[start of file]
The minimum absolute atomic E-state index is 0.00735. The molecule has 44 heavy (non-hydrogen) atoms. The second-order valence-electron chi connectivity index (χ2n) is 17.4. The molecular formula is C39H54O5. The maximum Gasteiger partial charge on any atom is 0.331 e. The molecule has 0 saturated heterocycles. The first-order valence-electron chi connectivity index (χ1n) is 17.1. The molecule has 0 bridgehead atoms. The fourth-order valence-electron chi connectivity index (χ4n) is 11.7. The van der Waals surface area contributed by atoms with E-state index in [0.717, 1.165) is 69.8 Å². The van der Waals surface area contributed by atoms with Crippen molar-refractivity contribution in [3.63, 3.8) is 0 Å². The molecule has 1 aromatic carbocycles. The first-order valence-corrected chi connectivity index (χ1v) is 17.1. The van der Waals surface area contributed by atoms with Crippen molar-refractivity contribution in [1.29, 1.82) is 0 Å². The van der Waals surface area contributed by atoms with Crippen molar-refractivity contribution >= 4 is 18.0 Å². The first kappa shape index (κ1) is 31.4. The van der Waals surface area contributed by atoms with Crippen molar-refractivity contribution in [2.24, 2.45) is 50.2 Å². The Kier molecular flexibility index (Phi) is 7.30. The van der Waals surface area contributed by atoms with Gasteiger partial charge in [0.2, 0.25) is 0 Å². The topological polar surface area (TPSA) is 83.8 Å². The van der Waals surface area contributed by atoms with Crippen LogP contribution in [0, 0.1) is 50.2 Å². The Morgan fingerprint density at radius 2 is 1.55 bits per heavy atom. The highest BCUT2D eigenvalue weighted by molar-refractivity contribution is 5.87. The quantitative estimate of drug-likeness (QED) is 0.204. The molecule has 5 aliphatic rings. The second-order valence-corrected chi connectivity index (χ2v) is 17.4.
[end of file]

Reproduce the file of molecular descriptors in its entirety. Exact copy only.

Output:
The minimum absolute atomic E-state index is 0.00735. The molecule has 44 heavy (non-hydrogen) atoms. The second-order valence-electron chi connectivity index (χ2n) is 17.4. The molecular formula is C39H54O5. The maximum Gasteiger partial charge on any atom is 0.331 e. The molecule has 0 saturated heterocycles. The first-order valence-electron chi connectivity index (χ1n) is 17.1. The molecule has 0 bridgehead atoms. The fourth-order valence-electron chi connectivity index (χ4n) is 11.7. The van der Waals surface area contributed by atoms with E-state index in [0.717, 1.165) is 69.8 Å². The van der Waals surface area contributed by atoms with Crippen molar-refractivity contribution in [3.63, 3.8) is 0 Å². The molecule has 1 aromatic carbocycles. The first-order valence-corrected chi connectivity index (χ1v) is 17.1. The van der Waals surface area contributed by atoms with Crippen molar-refractivity contribution in [1.29, 1.82) is 0 Å². The van der Waals surface area contributed by atoms with Crippen molar-refractivity contribution >= 4 is 18.0 Å². The first kappa shape index (κ1) is 31.4. The van der Waals surface area contributed by atoms with Crippen molar-refractivity contribution in [2.24, 2.45) is 50.2 Å². The Kier molecular flexibility index (Phi) is 7.30. The van der Waals surface area contributed by atoms with Gasteiger partial charge in [0.2, 0.25) is 0 Å². The topological polar surface area (TPSA) is 83.8 Å². The van der Waals surface area contributed by atoms with Crippen LogP contribution in [0, 0.1) is 50.2 Å². The Morgan fingerprint density at radius 2 is 1.55 bits per heavy atom. The highest BCUT2D eigenvalue weighted by molar-refractivity contribution is 5.87. The quantitative estimate of drug-likeness (QED) is 0.204. The molecule has 5 aliphatic rings. The second-order valence-corrected chi connectivity index (χ2v) is 17.4.